Remote, rugged and swept by icy gales, the South Sandwich Islands lie on their own microplate, in the extreme South Atlantic. Over the past 3 million years, this small tectonic plate has been rifting from the Scotia Plate, a rectangular, oceanic plate that stretches eastward from the tip of South America.
The rifting between the Scotia and Sandwich Plates is forcing the latter to the east and, as a result, it has been overriding the southern edge of the South American Plate. The subduction of the South American Plate (an ongoing process) has produced a volcanic island arc (the South Sandwich Islands) atop the Sandwich Plate. Geologists have noted the similarity of this island chain to the Lesser Antilles of the eastern Caribbean; both island arcs are at the eastern end of long, narrow tectonic plates (the Caribbean and Scotia Plates) that were likely squeezed between South America and its adjacent continental plates (North America and Antarctica) as the Atlantic opened and the American Plates moved westward.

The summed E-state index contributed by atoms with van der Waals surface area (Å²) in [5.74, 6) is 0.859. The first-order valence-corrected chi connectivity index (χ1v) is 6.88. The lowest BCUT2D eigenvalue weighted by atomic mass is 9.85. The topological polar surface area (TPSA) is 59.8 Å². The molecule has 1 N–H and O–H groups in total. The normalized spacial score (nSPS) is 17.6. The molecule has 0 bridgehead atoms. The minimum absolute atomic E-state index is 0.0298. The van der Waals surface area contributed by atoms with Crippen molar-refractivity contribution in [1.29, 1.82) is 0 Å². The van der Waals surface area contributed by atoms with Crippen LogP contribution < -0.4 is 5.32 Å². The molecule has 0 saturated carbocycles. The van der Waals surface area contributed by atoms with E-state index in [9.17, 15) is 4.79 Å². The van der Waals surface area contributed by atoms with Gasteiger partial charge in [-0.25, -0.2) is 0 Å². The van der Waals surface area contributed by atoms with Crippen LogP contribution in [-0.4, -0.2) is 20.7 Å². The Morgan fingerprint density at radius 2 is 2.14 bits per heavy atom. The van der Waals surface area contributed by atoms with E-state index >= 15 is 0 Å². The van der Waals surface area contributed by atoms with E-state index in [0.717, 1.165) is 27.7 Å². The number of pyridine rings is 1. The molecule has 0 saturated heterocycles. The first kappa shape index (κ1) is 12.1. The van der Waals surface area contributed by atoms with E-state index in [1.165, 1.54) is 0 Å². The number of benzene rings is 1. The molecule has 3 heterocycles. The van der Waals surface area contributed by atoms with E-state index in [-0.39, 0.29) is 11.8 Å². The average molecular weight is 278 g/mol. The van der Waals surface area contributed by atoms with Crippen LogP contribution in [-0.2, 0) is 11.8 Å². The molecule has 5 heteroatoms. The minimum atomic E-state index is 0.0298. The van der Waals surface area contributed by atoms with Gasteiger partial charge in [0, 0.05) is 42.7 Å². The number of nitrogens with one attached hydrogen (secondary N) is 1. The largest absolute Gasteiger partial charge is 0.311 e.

Unlike the Lesser Antilles, the South Sandwich Islands, discovered by James Cook in 1775, do not provide idyllic settings for human habitation. Rather, they are home to huge populations of sea birds, penguins and marine mammals that feed in the rich, cold waters of the South Atlantic. Indeed, this isolated archipelago harbors one of the largest congregations of marine life on the planet, nourished by krill-laden currents from the coast of Antarctica.